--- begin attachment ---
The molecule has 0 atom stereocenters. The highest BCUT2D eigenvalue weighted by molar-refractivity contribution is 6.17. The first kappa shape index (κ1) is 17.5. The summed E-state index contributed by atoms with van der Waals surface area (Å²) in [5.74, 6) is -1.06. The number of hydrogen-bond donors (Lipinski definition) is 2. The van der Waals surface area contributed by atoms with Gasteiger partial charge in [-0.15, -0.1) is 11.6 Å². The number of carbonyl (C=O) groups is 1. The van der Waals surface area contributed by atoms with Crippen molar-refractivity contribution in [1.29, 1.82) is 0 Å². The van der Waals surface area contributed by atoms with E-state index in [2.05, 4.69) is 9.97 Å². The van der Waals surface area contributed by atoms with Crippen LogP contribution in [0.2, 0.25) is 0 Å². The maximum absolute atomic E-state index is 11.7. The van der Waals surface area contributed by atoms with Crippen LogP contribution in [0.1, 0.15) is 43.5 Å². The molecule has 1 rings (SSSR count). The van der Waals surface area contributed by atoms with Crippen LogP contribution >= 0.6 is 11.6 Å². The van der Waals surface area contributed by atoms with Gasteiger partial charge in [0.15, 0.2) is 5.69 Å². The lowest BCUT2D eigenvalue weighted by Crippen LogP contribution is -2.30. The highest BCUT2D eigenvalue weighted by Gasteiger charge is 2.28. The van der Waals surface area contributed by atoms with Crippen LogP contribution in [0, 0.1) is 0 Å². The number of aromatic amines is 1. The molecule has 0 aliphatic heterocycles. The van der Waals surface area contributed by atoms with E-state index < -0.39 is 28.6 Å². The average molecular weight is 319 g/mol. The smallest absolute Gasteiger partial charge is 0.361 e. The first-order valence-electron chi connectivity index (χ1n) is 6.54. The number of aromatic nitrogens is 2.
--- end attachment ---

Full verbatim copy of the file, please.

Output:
The molecule has 0 atom stereocenters. The highest BCUT2D eigenvalue weighted by molar-refractivity contribution is 6.17. The first kappa shape index (κ1) is 17.5. The summed E-state index contributed by atoms with van der Waals surface area (Å²) in [5.74, 6) is -1.06. The number of hydrogen-bond donors (Lipinski definition) is 2. The van der Waals surface area contributed by atoms with Gasteiger partial charge in [-0.15, -0.1) is 11.6 Å². The number of carbonyl (C=O) groups is 1. The van der Waals surface area contributed by atoms with Crippen molar-refractivity contribution in [1.29, 1.82) is 0 Å². The van der Waals surface area contributed by atoms with E-state index in [2.05, 4.69) is 9.97 Å². The van der Waals surface area contributed by atoms with Crippen LogP contribution in [0.2, 0.25) is 0 Å². The maximum absolute atomic E-state index is 11.7. The van der Waals surface area contributed by atoms with Crippen LogP contribution in [0.1, 0.15) is 43.5 Å². The molecule has 1 rings (SSSR count). The van der Waals surface area contributed by atoms with Crippen LogP contribution >= 0.6 is 11.6 Å². The van der Waals surface area contributed by atoms with Gasteiger partial charge in [0.15, 0.2) is 5.69 Å². The lowest BCUT2D eigenvalue weighted by Crippen LogP contribution is -2.30. The highest BCUT2D eigenvalue weighted by Gasteiger charge is 2.28. The van der Waals surface area contributed by atoms with Crippen LogP contribution in [0, 0.1) is 0 Å². The number of aromatic amines is 1. The molecule has 0 aliphatic heterocycles. The van der Waals surface area contributed by atoms with E-state index < -0.39 is 28.6 Å². The average molecular weight is 319 g/mol. The smallest absolute Gasteiger partial charge is 0.361 e. The first-order valence-electron chi connectivity index (χ1n) is 6.54. The number of aromatic nitrogens is 2.